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September 16, 1953 - Image 12

Resource type:
Michigan Daily, 1953-09-16

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£ditoa flote
Daily Managing Editor
A VENERABLE DAILY tradition decrees
that the lead editorial spot in the first
fall issue be filled with a description of Dai-
ly history and policy by the new managing
editor emphasizing the paper's role in the
large and diverse University community, and
so, forthwith, comes this year's edition.
From its start back in 1890, The Daily
has been concerned with covering cam-
pus news for students, faculty and, in
many cases, Ann Arborites. Featuring a
highly patriotic story on "Our Rugby
Team," the first four column tabloid-sized
Daily resembles today's in name only.
Though first issues were fairly primitive,
as years went by a more definitive cover-
age of local events was provided, and by
1912 international and national news be-
gan to make an appearance. 1917 saw the
beginning of Associated Press service
which continues uninterrupted today.
The development of The Daily beyond
campus borders pointed up a new publish-
ing philosophy which has been adopted by
many other college daily papers. The phi-
losophy recognizes America's expansion in
world affairs and the heightened interest of
students in news and interpretive articles
on outside events. Emphasis on world and
national news on The Daily has expanded
to a point where AP reporting is supple-
mented by our reporters' coverages of near-
by news events with a small staff of "foreign
correspondents" who study abroad and
send in copy.
Editorially speaking, The Daily has no
editorial J'ollcy as is explained at greater
length in an adjoining column. This con-
fusing statement merely means that ed-
itorials are expressions of individual opin-
ion and not the paper's policy.
Even the famous (or infamous) senior ed-
itorials in which the collective senior staff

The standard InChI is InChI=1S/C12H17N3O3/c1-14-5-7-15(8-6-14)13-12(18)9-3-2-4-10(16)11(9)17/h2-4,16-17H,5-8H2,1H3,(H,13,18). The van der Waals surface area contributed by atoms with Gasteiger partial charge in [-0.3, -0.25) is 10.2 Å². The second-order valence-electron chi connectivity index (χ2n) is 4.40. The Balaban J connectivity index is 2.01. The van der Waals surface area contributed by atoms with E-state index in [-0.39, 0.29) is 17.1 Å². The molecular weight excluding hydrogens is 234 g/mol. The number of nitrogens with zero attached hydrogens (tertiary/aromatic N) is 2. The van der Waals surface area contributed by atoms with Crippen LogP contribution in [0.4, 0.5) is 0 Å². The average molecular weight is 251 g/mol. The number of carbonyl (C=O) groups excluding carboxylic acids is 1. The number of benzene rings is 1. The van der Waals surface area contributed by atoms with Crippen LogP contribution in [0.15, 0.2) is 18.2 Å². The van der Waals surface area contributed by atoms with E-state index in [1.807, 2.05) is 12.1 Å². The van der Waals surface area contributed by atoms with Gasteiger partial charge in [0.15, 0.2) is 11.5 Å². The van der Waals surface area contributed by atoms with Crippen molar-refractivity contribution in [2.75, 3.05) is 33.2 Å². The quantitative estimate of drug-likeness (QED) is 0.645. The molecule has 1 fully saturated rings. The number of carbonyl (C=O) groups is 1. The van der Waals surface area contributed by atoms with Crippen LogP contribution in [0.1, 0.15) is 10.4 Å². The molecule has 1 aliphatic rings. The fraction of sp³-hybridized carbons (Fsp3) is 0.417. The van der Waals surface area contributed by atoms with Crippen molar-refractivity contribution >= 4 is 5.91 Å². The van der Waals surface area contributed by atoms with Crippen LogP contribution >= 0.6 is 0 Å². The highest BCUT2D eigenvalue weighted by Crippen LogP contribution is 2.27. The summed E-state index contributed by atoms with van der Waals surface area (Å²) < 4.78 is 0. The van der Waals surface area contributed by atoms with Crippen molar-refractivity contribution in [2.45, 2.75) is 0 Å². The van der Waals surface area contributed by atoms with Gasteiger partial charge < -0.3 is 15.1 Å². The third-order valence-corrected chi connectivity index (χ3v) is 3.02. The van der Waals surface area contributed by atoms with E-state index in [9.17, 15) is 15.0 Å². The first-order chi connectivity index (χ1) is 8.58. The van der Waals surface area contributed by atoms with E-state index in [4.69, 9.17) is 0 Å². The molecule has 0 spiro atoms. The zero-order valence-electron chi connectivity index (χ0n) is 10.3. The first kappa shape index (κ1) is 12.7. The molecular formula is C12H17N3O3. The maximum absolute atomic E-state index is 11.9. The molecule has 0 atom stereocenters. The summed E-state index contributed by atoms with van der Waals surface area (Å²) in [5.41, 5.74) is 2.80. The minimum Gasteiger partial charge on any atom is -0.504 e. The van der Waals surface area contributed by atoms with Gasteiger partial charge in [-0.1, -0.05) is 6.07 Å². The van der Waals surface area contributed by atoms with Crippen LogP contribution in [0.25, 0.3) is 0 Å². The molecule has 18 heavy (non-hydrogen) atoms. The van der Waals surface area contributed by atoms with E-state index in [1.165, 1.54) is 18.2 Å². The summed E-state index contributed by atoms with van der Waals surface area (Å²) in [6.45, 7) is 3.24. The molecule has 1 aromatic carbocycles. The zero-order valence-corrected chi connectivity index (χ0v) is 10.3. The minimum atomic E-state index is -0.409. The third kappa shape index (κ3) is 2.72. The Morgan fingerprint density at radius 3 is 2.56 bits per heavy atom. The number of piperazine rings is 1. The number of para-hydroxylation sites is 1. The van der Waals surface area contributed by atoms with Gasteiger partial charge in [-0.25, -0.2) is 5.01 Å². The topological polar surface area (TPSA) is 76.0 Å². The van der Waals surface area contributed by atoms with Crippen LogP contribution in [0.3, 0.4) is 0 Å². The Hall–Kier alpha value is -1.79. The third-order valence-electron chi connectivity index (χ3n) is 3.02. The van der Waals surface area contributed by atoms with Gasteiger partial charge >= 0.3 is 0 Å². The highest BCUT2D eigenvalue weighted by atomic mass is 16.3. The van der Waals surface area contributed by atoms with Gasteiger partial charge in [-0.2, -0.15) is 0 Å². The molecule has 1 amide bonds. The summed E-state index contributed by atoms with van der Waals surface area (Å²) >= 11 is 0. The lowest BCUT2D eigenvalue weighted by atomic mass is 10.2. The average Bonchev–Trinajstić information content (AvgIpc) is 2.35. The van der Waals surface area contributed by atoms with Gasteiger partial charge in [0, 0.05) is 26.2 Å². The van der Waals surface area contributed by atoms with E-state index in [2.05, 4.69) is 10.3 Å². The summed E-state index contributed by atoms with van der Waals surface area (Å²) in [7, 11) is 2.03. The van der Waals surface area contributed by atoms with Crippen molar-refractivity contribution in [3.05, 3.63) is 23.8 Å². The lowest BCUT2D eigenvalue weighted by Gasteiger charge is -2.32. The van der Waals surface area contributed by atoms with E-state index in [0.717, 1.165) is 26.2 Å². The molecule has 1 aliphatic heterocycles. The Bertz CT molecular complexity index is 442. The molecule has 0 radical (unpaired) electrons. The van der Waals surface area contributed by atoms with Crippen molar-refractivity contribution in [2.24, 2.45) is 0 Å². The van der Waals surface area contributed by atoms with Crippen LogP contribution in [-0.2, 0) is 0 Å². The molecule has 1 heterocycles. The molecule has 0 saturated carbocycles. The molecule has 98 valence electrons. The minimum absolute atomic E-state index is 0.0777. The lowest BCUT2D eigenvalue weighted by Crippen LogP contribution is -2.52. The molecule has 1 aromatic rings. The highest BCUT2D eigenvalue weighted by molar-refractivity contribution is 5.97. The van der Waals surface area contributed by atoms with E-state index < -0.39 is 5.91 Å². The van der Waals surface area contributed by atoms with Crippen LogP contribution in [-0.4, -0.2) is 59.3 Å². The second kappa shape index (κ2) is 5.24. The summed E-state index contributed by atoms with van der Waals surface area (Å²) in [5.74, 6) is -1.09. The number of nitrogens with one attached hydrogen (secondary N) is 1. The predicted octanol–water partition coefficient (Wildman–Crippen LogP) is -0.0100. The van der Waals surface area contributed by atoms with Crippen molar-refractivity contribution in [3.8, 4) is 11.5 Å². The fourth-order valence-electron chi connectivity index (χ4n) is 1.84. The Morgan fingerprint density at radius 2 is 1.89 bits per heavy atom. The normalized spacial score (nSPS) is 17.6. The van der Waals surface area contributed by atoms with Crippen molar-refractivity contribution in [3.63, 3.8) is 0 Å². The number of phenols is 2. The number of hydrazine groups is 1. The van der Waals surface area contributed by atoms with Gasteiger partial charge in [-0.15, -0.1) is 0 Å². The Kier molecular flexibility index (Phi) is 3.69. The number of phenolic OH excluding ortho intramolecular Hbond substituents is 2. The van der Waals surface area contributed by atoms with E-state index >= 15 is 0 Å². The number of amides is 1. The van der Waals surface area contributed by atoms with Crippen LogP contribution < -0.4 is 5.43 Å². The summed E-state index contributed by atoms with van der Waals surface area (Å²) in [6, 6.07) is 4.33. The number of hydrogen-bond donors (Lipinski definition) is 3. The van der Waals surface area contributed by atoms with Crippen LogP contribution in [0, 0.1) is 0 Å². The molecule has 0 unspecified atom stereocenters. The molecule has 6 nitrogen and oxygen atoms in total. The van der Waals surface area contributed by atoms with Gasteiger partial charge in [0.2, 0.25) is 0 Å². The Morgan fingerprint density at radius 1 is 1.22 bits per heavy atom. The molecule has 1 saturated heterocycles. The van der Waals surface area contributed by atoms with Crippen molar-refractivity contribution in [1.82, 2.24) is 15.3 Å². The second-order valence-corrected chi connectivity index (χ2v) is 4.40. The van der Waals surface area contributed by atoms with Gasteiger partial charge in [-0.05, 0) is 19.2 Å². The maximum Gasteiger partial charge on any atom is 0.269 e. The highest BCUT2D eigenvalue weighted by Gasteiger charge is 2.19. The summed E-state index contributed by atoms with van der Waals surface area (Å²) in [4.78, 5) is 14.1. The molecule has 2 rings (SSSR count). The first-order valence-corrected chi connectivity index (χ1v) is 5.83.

vents its ire in large type on the front page
represent only agreement among the sev-
en sages and not policy for the whole staff.
As the:chief source of University news we
realize the responsibility of a monopoly po-
sition, but we shll never be a "house organ."
Like any newspaper we print stories which
many people would rather not see publicized,
and we reserve the right to individually
criticize or commend any action by the Uni-
versity or other institutions, groups or in-
dividuals on the editorial page.
We feel maintenance of The Daily's
journalistic integrity to be important to
our underlying purpose: assisting the con-
tinuing growth and development of the
University community which we serve. We
are, in fact, one of the few college news-
papers whose freedom is not abridged by
censorship of one type or another.
In the past we have realized this purpose
by publishing an alert and forthright news-
paper; we shall continue in that role as we
have for 63 years.
A t the Michigan ...
Marilyn Monroe, Jane Russell and Char-
les Coburn.
THISIS A TIMELY Technicolor package
for male freshmen still stunned by the
Kinsey report and about to be further ,con-
fused by a frustrating round of mixers. For
a small fee, both Marilyn Monroe and Jane
Russell wiggle your way in as uninhibited

a fashion as the Production Code will allow.
If, on the other hand, there are a few
admirers of Carol Channing and Anita
Loos around, stay away. The movie, aside
from corrupted versions of two songs, has
nothing whatsoever to do with either the
book or the musical.
Miss Monroe's conception of Lorelei Lee
corresponds to the public's conception of
Miss Monroe. She still has only one com-
modity to sell, and unless some drastic im-
provements are made she will carve her
niche in celluloid history as the poor man's
Rita Hayworth.
Miss Russell, whose topography was
once the subject of every alert cocktail
party, is barely noticed, although she
makes valiant efforts to adjust to the
atmosphere of nymphomania. Charles
Coburn, who has often been funny, serves
primarily in his role as a slobbering mine-
owner to express and heighten the aud-
ience's sizzling reactions to Miss Monroe.
The plot is not worth mentioning. The
songs, which place no premium on lyrics,
are handled with two good voices and two
good bodies.
In short, this is probably the highest-class
burlesque show available to the general
public today.
-Barnes Connable
THE SUBJECTIVE mood of the people be-
comes the compelling interest for to-
talitarian leaders only when popular apathy
and despair reach a point where they be-
gin seriously to affect labor productivity
and where they can ro longer be cor ected
by the usual combination of induced incen-
tives and feats . . . In general totalitarian



Daily Editorial Policy

MEMBERS of contemporary society are
more or less conditioned to notice sev-
eral things when they pick up a newspaper.
The first, according to popular practice, is
the front page-whether the headlines are
red or black, thick or bold or good and
gray. Second point or common interest
would probably be the editorial page, or
rather the editorial policy. If it takes a
look at the editorial page to find that policy,
so much the better.
Because The Daily's editorial policy is
not self-evident, because it is probably
unique in the newspaper field as a whole
and the college paper in particular, we
feel that an explanation directed at new